Washington Avenue in 1927. Original photo from Artega Photos LTD.
Last Monday night after the St. Louis Demolition Board meeting finally ended with the vote to destroy the San Luis, a group of us who testified headed to the Side Bar on Washington for much needed food and beers. On the long wall opposite the bar there are several oversized photographs of Washington Avenue from the early 1900s
Most of the photos contain readily recognizable landmark buildings such the former International Shoe and nearby loft buildings or the former Stix Baer & Fuller Building (Dillards) which still awaits transformation into The Laurel by Spinnaker. One of the photographs however still had me stumped after the 3rd or 4th time seeing it. The photo above shows a streetscape in transition from a once fashionable residential area to one filled with commercial loft buildings.
I asked one of my friends who is an expert on historic St. Louis buildings and she did not recognize anything either. We both continued to be without an answer as to the photos location. Is it in Midtown, close to Compton or Grand?... or maybe its farther east? Finally, after standing on a bar stool for a closer look, I recognized the fuzzy outline of the Tudor Building in the distance near the upper left of the photo, and realized that the photo was the north side of Washington from 18th to 19th Street. The reason the photo was unrecognizable?... because nothing is left. The entire block is an asphalt surface parking lot.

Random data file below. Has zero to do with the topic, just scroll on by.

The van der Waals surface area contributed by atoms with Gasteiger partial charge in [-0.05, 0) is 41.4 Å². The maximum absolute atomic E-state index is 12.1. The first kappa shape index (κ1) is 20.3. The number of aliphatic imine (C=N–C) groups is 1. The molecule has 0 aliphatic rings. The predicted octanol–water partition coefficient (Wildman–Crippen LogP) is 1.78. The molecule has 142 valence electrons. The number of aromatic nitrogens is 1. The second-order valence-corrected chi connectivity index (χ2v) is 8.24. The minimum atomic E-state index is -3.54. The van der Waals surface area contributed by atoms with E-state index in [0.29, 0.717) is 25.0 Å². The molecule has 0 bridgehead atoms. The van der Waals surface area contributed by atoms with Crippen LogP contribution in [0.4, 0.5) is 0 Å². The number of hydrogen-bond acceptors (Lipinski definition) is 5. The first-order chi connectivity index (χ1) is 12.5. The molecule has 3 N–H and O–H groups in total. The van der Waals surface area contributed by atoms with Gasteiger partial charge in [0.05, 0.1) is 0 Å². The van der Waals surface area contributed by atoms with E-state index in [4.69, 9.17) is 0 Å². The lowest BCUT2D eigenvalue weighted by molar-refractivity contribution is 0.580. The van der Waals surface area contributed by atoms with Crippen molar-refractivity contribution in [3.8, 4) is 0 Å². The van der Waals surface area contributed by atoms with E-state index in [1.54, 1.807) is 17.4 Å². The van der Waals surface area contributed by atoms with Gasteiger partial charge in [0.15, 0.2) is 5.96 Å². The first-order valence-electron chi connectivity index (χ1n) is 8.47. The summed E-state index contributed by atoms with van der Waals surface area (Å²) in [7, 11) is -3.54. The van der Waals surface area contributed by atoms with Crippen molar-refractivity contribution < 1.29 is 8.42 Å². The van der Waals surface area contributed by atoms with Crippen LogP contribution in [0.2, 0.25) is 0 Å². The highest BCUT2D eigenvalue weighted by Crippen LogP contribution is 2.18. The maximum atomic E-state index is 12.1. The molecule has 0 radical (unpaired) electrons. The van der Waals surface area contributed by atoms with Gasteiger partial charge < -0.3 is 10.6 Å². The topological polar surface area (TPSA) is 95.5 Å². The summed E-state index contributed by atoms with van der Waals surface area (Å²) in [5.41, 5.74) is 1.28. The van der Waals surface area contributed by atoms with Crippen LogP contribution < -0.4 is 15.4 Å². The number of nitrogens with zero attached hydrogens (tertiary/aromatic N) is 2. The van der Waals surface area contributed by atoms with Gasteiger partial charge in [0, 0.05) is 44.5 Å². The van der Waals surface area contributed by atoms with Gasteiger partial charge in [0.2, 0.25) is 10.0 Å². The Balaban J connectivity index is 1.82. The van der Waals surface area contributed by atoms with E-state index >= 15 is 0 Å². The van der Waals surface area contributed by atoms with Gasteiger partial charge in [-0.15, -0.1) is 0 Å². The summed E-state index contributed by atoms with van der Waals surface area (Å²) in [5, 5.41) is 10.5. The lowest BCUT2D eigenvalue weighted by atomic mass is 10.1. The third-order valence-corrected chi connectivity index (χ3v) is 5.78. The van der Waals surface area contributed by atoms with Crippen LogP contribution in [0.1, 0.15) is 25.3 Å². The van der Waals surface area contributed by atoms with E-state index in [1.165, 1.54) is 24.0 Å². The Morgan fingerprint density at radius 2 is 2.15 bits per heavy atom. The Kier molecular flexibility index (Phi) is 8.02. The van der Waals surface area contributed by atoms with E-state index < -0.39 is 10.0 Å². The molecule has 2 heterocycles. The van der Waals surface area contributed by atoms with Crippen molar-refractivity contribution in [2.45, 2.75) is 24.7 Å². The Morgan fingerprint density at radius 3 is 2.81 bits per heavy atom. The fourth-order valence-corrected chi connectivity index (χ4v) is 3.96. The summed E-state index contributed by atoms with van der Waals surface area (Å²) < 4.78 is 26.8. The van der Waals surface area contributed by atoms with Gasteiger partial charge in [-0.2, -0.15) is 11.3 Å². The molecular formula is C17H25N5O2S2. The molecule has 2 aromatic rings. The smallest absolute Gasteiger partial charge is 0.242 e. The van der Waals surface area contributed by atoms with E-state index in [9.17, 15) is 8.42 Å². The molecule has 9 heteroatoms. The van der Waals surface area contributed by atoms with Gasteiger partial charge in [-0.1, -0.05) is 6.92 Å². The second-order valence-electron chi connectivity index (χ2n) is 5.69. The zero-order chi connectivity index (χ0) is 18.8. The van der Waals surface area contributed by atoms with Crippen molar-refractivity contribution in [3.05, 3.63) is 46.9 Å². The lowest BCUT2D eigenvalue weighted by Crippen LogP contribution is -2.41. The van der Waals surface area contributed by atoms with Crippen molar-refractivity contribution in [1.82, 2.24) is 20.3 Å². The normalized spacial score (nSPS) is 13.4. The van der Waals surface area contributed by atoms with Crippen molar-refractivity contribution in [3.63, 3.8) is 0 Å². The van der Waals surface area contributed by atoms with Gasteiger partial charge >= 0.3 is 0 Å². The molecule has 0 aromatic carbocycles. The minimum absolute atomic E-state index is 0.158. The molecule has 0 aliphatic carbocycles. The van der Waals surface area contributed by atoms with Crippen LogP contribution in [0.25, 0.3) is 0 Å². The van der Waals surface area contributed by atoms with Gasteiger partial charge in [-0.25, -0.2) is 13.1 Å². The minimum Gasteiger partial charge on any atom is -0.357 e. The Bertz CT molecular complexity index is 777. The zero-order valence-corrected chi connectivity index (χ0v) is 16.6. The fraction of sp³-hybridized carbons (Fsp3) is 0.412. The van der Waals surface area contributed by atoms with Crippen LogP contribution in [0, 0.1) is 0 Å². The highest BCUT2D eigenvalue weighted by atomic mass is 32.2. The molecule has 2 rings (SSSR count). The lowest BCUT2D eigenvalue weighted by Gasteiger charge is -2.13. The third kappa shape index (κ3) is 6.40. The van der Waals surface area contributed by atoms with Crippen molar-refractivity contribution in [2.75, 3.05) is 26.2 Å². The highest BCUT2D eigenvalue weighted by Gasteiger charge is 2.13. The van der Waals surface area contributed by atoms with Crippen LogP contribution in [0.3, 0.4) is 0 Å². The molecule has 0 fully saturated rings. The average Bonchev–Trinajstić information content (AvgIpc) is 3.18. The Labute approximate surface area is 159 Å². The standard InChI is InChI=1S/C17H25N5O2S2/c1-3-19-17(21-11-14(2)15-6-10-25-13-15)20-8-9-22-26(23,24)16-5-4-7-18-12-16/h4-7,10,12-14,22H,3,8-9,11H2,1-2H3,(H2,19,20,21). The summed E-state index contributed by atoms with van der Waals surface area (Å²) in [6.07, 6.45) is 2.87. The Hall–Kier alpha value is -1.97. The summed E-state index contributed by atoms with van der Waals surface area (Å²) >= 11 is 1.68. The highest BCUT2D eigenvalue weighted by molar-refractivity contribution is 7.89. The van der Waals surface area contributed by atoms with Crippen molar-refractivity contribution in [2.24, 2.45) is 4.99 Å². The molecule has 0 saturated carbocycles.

This dead block plus two more surface lots on the east corners at 18th creates a huge physical separation between the good things that have happened west of 19th Street and the greater loft district east of 18th. Hopefully one of Bob Wood's projects under construction across the street will help bridge this divide.